Award-winning concrete construction firm Milis Flatwork is a fairly young company, having been in business less than a decade. However, it was successful right from the start, thanks largely to owner and founder Dylan Milis’ extensive experience. Milis Flatwork specializes in agriculture-related and commercial concrete construction projects.
“I’ve been doing concrete my whole life, since 1992. I did a lot of stuff with my dad. Then I went to college to get a degree in civil engineering. Then, I did a lot of layout work for a paving company and a lot of inspection work for agricultural facilities,” recalls Milis, whose firm is based in Kaukauna, Wisconsin.
“I was pouring concrete the whole time, kind of as side work. In 2012, that’s when I totally went off on my own.” That year, he began acquiring equipment. “That’s when the big step forward was,” he continues.
The fledgling firm did not suffer from the kind of growing pains common to many new contractors. Milis’ background, savvy, and contacts made for a high-profile start. “Most concrete companies start out with like two guys in a pick-up truck. I started out with twelve guys. Our first contracts were bigger contracts than concrete companies that had been around twenty-five years had ever seen. We came in very strong.”
“We worked fast but did quality work. We had all the right equipment, and that definitely got us repeat business. It’s been good, steady, continuous growth the whole time [since we started],” states Milis.
The early days of the firm were physically demanding. Milis recalls “pouring concrete twenty hours a day, delivering equipment in the middle of the night, moving stuff around. I was the only one with a CDL (commercial driver’s license). That was difficult. But as far as getting the business off the ground and running, no, that did not seem hard at all.”
Initially, the firm was mostly focused on the agricultural side of things, working on waste storage facilities, feed pads, bunkers, barns, grain facilities, and the like. As of late, the company has been handling “a lot of commercial work. Over the past few years, with agricultural dairy prices being down, we did predominantly commercial work,” says Milis.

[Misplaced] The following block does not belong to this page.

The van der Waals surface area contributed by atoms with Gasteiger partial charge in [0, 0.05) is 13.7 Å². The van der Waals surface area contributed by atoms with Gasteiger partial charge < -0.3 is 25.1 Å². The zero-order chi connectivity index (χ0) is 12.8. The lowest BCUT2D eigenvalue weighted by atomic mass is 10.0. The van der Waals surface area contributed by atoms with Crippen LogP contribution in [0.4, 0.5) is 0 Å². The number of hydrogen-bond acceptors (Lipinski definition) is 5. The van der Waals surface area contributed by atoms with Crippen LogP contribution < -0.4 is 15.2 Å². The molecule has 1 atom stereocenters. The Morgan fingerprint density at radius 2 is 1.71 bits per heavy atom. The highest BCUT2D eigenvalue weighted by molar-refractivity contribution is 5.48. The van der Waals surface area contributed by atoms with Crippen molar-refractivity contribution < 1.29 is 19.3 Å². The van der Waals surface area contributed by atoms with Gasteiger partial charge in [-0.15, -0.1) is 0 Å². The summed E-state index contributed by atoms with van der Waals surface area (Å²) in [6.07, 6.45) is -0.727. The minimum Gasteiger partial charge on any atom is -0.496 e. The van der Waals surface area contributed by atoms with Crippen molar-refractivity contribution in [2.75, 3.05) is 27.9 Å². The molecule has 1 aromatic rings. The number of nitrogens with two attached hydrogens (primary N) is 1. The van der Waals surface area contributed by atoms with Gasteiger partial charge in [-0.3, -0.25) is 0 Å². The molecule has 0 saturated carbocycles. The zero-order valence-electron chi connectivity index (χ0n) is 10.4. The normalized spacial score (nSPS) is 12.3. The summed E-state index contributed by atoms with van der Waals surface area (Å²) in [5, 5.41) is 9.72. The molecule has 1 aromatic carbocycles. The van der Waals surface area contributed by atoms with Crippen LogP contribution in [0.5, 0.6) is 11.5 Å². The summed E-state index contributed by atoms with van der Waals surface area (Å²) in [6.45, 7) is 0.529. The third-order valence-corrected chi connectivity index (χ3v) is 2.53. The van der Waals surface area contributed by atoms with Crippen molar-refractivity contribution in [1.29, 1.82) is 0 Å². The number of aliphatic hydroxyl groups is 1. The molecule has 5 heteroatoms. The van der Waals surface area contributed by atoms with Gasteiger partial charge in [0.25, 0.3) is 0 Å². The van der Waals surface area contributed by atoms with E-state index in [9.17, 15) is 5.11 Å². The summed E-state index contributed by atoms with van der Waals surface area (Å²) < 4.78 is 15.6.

Commercial jobs can involve parking lots, foundations, grocery stores, gas stations, multi-family apartment complexes, warehouses, gyms, and more. Some of these assignments feature ground-level work while other jobs entail pouring on the fourth story or higher
The company prides itself on doing most of its own duties. “We self-perform pretty much everything. We have subbed out foundations before, but we pretty much do everything,” says Milis.
Employment levels tend to fluctuate a bit, depending on season and workload – a common occupational hazard in the construction sector. At present, the firm’s employee roster represents a fairly significant increase over this time last year.
Anyone who wants to work at Milis Flatwork needs to meet certain qualifications before being brought on board. Job-seekers do not need to know anything about concrete. They do, however, have to be willing to labor hard in a hands-on manner and be an early riser. Six AM is a common start time, except in summer months, when work begins even earlier. Sometimes, jobs are even scheduled for the middle of the night.
“When we have big flatwork pours, we’ve started at midnight. We’ve done a lot of four AM pours. Get it poured out before the sun comes up to beat the heat, then get home early. We don’t usually start after seven in the morning,” says Milis.
In other words, if you work hard and can forgo sleeping in, Milis Flatwork might be a good fit. “We can teach you anything. We provide multi-level training, so people have something new to work on each year, so they can build their career. We find it very important for employees to have a career and not just a job; it’s important to have a sense of accomplishment at the end of the day,” explains Milis.